Red flags to notice
Emotional intelligence is that intangible trait in each one of us that affects how we manage behavior, navigate social complexities, and make personal decisions that achieve positive results. People who lack Emotional Intelligence often struggle with the following issues:
They get stressed easily. When the pressure mounts they worry too much, often fall a prey to ‘worst case scenario’, get caught between ‘if & if not’, stuff themselves with disturbing feelings, and often find themselves at a loss to respond or cope with the situation. They find it difficult to manage their moods.
They have difficulty in being assertive. They are unable to communicate their point of view clearly and effectively, by articulating with sensitivity towards others without being rude or furious. They quickly resort to either passive or aggressive behavior, are unable to steer themselves away from unfiltered emotional reactions.
They think no one understands them. They are consistently asked to clarify their statements, people misjudge their tone of voice, and they end up having a frustrating number of arguments because of frequent misunderstandings with others.
They don’t know their triggers. They fail to recognize situations and people that push their buttons and cause them to act impulsively. Hence are unable to manage them.
They blame others for their feelings. They hold others responsible for making them feel bad. They fail to realize that no one can make them feel bad about themselves unless they allow them to. They underestimate their ability to take control of the situation.
They make assumptions and defend them. They are quick to make judgments about others and keep looking for clues to support their point of view.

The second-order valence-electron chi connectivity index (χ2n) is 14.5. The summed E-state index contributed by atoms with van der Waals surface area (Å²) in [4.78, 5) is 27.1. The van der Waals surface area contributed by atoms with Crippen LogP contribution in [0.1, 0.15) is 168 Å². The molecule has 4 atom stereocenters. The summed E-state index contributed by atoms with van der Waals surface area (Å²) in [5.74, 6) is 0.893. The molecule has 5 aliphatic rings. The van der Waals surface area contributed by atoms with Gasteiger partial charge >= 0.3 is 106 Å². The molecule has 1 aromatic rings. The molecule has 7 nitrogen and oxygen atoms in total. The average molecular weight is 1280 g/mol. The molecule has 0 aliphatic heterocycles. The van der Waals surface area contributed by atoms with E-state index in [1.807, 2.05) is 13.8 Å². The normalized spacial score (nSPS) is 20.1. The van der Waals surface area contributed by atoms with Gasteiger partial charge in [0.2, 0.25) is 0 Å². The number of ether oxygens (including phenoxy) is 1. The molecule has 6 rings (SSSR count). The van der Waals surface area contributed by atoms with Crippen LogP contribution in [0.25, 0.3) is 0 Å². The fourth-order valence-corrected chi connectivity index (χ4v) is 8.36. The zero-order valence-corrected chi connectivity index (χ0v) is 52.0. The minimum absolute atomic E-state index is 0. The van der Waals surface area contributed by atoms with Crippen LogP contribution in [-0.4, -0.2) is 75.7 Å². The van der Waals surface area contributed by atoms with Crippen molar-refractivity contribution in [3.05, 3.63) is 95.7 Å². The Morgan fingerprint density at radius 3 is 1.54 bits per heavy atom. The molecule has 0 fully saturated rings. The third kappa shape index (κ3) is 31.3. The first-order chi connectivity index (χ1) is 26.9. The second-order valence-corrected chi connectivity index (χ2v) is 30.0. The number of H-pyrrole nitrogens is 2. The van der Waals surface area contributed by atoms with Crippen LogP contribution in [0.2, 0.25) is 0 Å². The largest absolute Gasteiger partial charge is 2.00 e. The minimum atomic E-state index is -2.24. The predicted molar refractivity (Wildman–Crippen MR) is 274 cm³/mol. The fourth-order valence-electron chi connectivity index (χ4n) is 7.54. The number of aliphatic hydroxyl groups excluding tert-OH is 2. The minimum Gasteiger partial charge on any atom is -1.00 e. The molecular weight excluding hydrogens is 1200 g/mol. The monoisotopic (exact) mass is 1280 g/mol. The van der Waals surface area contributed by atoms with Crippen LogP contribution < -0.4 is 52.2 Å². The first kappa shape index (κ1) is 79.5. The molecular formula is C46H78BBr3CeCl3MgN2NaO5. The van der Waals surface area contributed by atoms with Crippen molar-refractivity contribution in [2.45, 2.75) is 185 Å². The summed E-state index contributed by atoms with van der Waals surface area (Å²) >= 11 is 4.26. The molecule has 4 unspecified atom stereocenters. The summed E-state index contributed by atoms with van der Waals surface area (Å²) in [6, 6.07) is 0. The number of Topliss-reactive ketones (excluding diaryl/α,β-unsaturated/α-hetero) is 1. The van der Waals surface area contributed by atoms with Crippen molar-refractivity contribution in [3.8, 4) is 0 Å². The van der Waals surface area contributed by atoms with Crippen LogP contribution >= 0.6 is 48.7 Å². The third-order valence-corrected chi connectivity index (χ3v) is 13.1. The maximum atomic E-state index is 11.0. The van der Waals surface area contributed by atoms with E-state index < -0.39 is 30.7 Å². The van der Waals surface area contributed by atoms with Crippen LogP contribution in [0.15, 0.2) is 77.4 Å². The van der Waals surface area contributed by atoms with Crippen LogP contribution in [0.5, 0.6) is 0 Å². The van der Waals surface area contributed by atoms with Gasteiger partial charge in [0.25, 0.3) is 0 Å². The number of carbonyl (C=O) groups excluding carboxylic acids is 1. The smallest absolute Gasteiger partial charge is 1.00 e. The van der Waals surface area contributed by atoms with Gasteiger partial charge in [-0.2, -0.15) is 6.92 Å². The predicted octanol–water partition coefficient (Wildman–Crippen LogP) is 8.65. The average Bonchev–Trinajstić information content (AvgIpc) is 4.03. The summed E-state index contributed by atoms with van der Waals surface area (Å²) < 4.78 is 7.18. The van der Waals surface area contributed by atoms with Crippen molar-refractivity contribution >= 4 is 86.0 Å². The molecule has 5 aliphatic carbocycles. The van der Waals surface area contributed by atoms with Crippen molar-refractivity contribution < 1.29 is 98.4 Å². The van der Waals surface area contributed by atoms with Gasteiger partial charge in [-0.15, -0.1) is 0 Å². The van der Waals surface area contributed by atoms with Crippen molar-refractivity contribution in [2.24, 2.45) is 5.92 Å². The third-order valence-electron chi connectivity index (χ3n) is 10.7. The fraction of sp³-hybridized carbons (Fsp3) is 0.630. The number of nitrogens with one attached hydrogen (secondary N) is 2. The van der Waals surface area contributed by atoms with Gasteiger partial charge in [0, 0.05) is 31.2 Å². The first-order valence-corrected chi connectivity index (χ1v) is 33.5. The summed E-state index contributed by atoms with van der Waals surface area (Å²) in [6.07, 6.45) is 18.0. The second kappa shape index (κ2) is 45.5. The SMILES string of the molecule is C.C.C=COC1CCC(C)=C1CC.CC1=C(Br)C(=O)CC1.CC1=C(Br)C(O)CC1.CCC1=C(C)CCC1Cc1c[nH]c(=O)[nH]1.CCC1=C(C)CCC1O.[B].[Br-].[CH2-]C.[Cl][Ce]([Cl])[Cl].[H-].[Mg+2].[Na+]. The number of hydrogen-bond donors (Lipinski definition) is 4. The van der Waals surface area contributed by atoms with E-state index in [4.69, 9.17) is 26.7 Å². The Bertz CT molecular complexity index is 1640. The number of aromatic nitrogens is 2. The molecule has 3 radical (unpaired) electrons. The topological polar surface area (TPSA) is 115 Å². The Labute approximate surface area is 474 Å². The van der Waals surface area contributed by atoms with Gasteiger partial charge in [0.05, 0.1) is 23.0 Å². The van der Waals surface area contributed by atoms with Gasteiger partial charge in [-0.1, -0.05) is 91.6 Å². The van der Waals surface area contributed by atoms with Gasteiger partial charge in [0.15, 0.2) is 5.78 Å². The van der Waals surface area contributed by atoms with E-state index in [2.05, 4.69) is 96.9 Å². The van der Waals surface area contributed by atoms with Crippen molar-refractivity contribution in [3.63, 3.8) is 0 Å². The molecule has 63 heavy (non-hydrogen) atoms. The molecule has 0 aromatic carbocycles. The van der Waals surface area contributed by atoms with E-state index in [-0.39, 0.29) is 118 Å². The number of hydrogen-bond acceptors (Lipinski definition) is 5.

They hold on to grudges. They keep holding on to the issues that happened in the past, and keep reliving the pain associated with it.
They don’t let go of mistakes. They keep dwelling too long on their mistakes, and keep feeling overly conscious, anxious and shy. They fail to recognize that the key to improvement is to learn from mistakes and not overly punishing one self.
They get easily offended. They are over sensitive and are unable to take jokes in good spirit.
They have a limited emotional vocabulary. They are unable to identify and name their feelings and that of others. This affects their capability to pinpoint the feelings, identify the cause of those feelings, and their ability to take next steps to manage their behavior and actions.
We often tend to disregard the above mentioned points, and underestimate the impact they have on our behavior and performance, as it is totally unfashionable and uncommon to discuss emotions and feelings. It is important to remember that Emotional Intelligence competencies like optimism, stress management, assertiveness, motivation, empathy, relationship management, leadership etc. is malleable. They can be assessed, measured, and developed by using a focussed and structured approach.
Preeti Dubey Founder, Director